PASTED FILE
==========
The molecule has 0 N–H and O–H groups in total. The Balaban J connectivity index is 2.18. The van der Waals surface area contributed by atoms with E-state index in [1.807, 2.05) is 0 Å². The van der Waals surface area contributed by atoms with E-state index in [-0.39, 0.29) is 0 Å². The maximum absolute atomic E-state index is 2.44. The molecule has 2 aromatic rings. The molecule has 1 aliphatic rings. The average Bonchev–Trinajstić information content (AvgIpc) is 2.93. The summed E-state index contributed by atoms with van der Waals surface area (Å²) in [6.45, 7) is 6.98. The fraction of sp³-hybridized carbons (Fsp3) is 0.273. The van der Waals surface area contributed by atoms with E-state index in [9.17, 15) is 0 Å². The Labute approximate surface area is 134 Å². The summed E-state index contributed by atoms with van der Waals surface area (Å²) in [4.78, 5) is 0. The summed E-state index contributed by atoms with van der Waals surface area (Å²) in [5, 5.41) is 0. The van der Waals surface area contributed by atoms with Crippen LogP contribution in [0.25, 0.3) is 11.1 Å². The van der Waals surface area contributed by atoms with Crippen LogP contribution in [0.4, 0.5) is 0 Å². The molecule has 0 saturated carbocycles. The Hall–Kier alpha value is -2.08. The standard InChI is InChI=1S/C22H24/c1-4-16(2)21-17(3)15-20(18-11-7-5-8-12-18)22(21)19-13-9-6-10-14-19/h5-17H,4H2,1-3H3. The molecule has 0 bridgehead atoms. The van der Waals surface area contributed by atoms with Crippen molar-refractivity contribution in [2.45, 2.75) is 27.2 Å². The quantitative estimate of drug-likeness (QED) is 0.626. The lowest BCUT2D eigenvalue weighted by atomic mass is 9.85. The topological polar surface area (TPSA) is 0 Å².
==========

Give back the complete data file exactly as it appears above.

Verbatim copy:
The molecule has 0 N–H and O–H groups in total. The Balaban J connectivity index is 2.18. The van der Waals surface area contributed by atoms with E-state index in [1.807, 2.05) is 0 Å². The van der Waals surface area contributed by atoms with E-state index in [-0.39, 0.29) is 0 Å². The maximum absolute atomic E-state index is 2.44. The molecule has 2 aromatic rings. The molecule has 1 aliphatic rings. The average Bonchev–Trinajstić information content (AvgIpc) is 2.93. The summed E-state index contributed by atoms with van der Waals surface area (Å²) in [6.45, 7) is 6.98. The fraction of sp³-hybridized carbons (Fsp3) is 0.273. The van der Waals surface area contributed by atoms with E-state index in [9.17, 15) is 0 Å². The Labute approximate surface area is 134 Å². The summed E-state index contributed by atoms with van der Waals surface area (Å²) in [4.78, 5) is 0. The summed E-state index contributed by atoms with van der Waals surface area (Å²) in [5, 5.41) is 0. The van der Waals surface area contributed by atoms with Crippen LogP contribution in [0.25, 0.3) is 11.1 Å². The van der Waals surface area contributed by atoms with Crippen LogP contribution in [0.4, 0.5) is 0 Å². The molecule has 0 saturated carbocycles. The Hall–Kier alpha value is -2.08. The standard InChI is InChI=1S/C22H24/c1-4-16(2)21-17(3)15-20(18-11-7-5-8-12-18)22(21)19-13-9-6-10-14-19/h5-17H,4H2,1-3H3. The molecule has 0 bridgehead atoms. The van der Waals surface area contributed by atoms with Crippen molar-refractivity contribution in [2.45, 2.75) is 27.2 Å². The quantitative estimate of drug-likeness (QED) is 0.626. The lowest BCUT2D eigenvalue weighted by atomic mass is 9.85. The topological polar surface area (TPSA) is 0 Å².